Legg Mason Finalist Isner Serves Up a Strong Effort

By Liz Clarke
Washington Post Staff Writer
Tuesday, August 28, 2007

FLUSHING MEADOWS, N.Y., Aug. 27 -- American John Isner, who announced his arrival in the top ranks of professional tennis by reaching the final of Washington's Legg Mason Tennis Classic earlier this month, made a smashing debut in the U.S. Open on Monday, blasting 34 aces past Jarkko Nieminen, the tournament's 26th seed, to advance to the second round.

The 6-foot-9 Isner scored the 6-7 (7-4), 7-6 (7-4), 7-6 (7-5), 6-4 upset with a formula that has bedeviled higher-ranked opponents since he turned pro in June after leading Georgia to an undefeated season and the NCAA championship.

He never lost his serve and showed an uncanny knack for producing aces or service winners on the seven break points he faced. And he maintained his composure during the tiebreaks, flashing a mental toughness that's uncommon for a player with so little experience at the top ranks of the sport.

With the victory, Isner inches one stop closer to a match he can only fantasize about: a third-round meeting with world No. 1 Roger Federer, who sailed through his opener Monday against American qualifier Scoville Jenkins in straight sets.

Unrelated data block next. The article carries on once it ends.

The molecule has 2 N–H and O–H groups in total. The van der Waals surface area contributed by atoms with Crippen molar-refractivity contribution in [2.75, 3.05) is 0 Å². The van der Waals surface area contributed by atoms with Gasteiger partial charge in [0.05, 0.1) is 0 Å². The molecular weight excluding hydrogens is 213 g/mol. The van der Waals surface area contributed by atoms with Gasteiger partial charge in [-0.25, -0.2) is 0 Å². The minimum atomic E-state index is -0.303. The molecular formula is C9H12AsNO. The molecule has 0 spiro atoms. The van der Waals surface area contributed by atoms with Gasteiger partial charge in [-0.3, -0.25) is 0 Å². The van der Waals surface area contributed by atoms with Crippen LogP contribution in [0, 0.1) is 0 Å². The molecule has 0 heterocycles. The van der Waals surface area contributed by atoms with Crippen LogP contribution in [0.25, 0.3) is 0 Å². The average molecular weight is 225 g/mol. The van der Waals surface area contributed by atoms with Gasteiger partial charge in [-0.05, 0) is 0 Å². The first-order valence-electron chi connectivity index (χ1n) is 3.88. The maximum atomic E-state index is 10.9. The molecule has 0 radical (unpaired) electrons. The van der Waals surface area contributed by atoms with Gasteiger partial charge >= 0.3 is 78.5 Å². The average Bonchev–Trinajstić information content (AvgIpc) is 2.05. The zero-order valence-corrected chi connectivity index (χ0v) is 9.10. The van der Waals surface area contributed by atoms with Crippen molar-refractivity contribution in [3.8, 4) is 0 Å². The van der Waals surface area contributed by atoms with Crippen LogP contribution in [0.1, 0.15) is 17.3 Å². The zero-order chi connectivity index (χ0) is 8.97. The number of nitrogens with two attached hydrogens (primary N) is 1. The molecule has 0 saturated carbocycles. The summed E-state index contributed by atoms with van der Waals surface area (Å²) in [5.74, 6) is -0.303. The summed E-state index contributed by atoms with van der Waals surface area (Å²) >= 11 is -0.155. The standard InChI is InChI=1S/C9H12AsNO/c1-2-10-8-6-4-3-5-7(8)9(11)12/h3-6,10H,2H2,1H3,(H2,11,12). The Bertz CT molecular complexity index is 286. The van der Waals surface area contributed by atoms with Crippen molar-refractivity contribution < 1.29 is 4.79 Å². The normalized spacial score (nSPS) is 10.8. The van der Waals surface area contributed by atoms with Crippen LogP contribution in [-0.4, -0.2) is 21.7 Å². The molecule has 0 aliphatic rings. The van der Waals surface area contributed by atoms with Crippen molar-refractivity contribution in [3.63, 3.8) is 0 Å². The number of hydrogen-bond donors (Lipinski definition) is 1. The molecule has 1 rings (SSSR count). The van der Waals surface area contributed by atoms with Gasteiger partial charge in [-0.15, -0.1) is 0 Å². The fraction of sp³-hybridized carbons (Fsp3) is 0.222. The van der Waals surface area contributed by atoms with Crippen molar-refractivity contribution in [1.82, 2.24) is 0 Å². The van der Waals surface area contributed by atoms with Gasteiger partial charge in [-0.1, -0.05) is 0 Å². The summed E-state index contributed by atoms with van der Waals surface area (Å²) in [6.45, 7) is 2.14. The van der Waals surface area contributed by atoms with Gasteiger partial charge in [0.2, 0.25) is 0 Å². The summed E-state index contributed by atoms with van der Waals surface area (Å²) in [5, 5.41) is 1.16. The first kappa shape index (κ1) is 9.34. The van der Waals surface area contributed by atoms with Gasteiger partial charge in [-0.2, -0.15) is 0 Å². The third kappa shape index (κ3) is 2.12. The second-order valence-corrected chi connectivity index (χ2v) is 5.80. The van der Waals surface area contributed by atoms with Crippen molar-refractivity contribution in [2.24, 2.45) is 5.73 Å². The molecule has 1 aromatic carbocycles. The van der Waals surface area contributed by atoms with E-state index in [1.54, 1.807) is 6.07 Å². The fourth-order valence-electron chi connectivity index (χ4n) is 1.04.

But first, he'll have to get past 146th-ranked Rik De Voest of South Africa. Isner said he didn't know De Voest or his game, adding quickly that he didn't mean to imply that De Voest wasn't a good player.

"I just don't know anyone here," he said with a self-effacing laugh.

Nieminen, 26, who has competed on the pro tour seven years, showered the Greensboro, N.C., native with praise afterward.

"This is the best serve I have seen on the court," Nieminen said. "When it was tight -- when I had break points -- he always made the first serve, every single time. It was very difficult to read his serve. And even if you have such a good serve, it's mentally demanding to win matches against top players."

It has been a heady few months for Isner, who was ranked outside the top 800 when he was granted a wild-card entry in the Legg Mason this summer. He advanced to the final, where he lost to Andy Roddick, by winning five consecutive matches with third-set tiebreaks. He has since vaulted more than 600 spots in the ranking, placing him inside the top 200. And his confidence, he said, has never been higher.

Given the hand-wringing over the state of American tennis of late, Monday was a promising day at the U.S. Open. Also advancing to the second round was American wild card Donald Young, 18, who defeated Chris Guccione of Australia, 6-7 (7-2), 6-3, 6-2, 6-3.

Young, the world's former top-ranked junior, took a different path to the ATP tour than Isner, turning pro at 15, long before his body and his confidence were developed. He had a rocky start, losing his first 11 matches.

Young's breakthrough came last week, when he beat fellow American Amer Delic at a tournament in New Haven, Conn. Young held a 4-2 lead in the third set against fourth-ranked Nikolay Davydenko in the second round when his mind drifted to what he was going to do when he won the match. That, he realizes now, was a mistake.

Still, the first-round victory in New Haven did wonders when he took the court Monday.

"I wasn't oh-for-anything," Young said Monday. "I had a win. It was a big confidence booster."

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